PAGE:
The kids’ story is a little more complicated than that, since it’s about them trying to act like teenagers – the teenagers they’ve seen in the media, who make out, defy their parents, and have lots of angst – without really “feeling” it. It’s another episode that gets a lot of comedy mileage out of the gap between the way the characters think they’re acting (bad to the bone and rebellious) and they way they’re actually acting (nice, harmless and sweet). There are some teen TV themes that the show plays straight, like Connie’s crush on Bobby and Bobby’s sense of inferiority compared to his cooler, physically superior friend Joseph. But these themes become funny, rather than dramatic, because the kids just aren’t old or experienced enough to have sexualized adventures. Which is part of the comic theme of the episode: the kids are not as old as they would like to pretend to be, but the experience makes their fathers realize that their kids are on the verge of no longer being kids – it was plausible that they might be going to the caves to make out, and someday, just like their parents, they will.
This is also probably the first episode where Bobby really feels uncomfortable with himself. Unlike “Husky Bobby,” which was mostly about him feeling too good about who and what he is, “The Son That Got Away” really confronts him with his own limitations. He starts the episode by being a typical class clown, making up song parodies like his hero, Al Yankovic (“leading to Hank’s famous line “Al Yankovich [sic] blew his brains out in the ‘80s when people stopped buying his records”). His sense of humour is what makes Connie like him, even if he doesn’t realize how much she likes him. But in the caves, where his jokes don’t work, where he doesn’t get the “adult” jokes in an old Playboy, and where his lack of strength and athleticism really makes him look bad, he starts to get his first glimpse at what he might become when he gets older: a fat guy making bad jokes and desperately trying to get girls’ attention. It doesn’t work out that way in this episode, of course; by the end, Bobby is on top again because of his good heart and sweetness. But there is a hint, as there often is in the series, of why Hank doesn’t want Bobby to stay the way he is: it’s not just because he can’t accept his son, but because Bobby is getting too old to act this way and get away with it.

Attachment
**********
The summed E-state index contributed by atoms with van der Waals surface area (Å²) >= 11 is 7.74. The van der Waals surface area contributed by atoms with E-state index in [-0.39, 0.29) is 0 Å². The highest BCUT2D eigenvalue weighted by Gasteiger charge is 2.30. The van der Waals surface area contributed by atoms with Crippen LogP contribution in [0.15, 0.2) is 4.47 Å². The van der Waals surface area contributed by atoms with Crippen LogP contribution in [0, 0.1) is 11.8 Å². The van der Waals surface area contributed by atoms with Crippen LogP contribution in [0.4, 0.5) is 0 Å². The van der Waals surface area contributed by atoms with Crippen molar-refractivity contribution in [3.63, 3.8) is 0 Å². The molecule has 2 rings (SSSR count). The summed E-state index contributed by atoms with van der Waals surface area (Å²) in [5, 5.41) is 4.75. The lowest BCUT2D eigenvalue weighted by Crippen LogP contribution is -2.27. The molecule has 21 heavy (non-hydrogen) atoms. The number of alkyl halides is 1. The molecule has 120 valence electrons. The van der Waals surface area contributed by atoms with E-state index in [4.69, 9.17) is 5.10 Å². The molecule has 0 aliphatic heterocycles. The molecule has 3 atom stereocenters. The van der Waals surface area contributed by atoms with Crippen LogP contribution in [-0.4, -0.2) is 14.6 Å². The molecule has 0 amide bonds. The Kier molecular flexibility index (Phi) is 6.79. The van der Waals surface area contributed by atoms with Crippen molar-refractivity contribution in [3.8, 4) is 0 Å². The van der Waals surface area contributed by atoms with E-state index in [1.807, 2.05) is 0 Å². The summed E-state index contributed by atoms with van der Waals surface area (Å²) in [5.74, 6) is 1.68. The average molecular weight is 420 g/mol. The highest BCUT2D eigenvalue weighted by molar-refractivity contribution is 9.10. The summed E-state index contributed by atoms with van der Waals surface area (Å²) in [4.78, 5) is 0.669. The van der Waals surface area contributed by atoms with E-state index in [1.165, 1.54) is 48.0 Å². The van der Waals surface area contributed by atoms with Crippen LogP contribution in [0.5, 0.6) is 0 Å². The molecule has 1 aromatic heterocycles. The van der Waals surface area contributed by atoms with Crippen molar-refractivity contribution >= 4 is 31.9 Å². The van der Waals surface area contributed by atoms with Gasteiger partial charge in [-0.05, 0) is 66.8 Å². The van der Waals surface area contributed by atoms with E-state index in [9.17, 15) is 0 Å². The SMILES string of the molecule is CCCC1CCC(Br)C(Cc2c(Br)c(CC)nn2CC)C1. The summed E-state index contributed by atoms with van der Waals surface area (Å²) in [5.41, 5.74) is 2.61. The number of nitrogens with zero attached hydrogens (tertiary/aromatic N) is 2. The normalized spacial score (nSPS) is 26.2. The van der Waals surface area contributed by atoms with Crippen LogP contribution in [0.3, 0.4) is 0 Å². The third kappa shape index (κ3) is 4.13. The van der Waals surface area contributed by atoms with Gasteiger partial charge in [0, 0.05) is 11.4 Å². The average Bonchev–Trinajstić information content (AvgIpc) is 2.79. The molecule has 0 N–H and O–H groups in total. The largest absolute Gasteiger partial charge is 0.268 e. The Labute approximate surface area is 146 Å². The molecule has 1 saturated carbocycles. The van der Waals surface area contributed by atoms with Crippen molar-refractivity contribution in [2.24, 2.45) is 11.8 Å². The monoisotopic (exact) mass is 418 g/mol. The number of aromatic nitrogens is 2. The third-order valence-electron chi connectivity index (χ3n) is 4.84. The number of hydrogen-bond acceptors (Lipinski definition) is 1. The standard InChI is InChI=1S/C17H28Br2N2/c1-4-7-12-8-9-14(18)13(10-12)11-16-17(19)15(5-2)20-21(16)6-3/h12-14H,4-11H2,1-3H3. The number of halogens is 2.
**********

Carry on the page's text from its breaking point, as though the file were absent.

Besides Monsignor Martinez, the teacher voiced by John Ritter would return a couple of times before Ritter’s untimely death. He is a nerd with an Eastern accent who believes that kids’ problems are their parents’ fault, and that everyone should settle arguments using New Age-y psychobabble. In other words, he’s the type of character who is always wrong on this show (and, really, any comedy), and a guy Hank and Kahn can hate equally.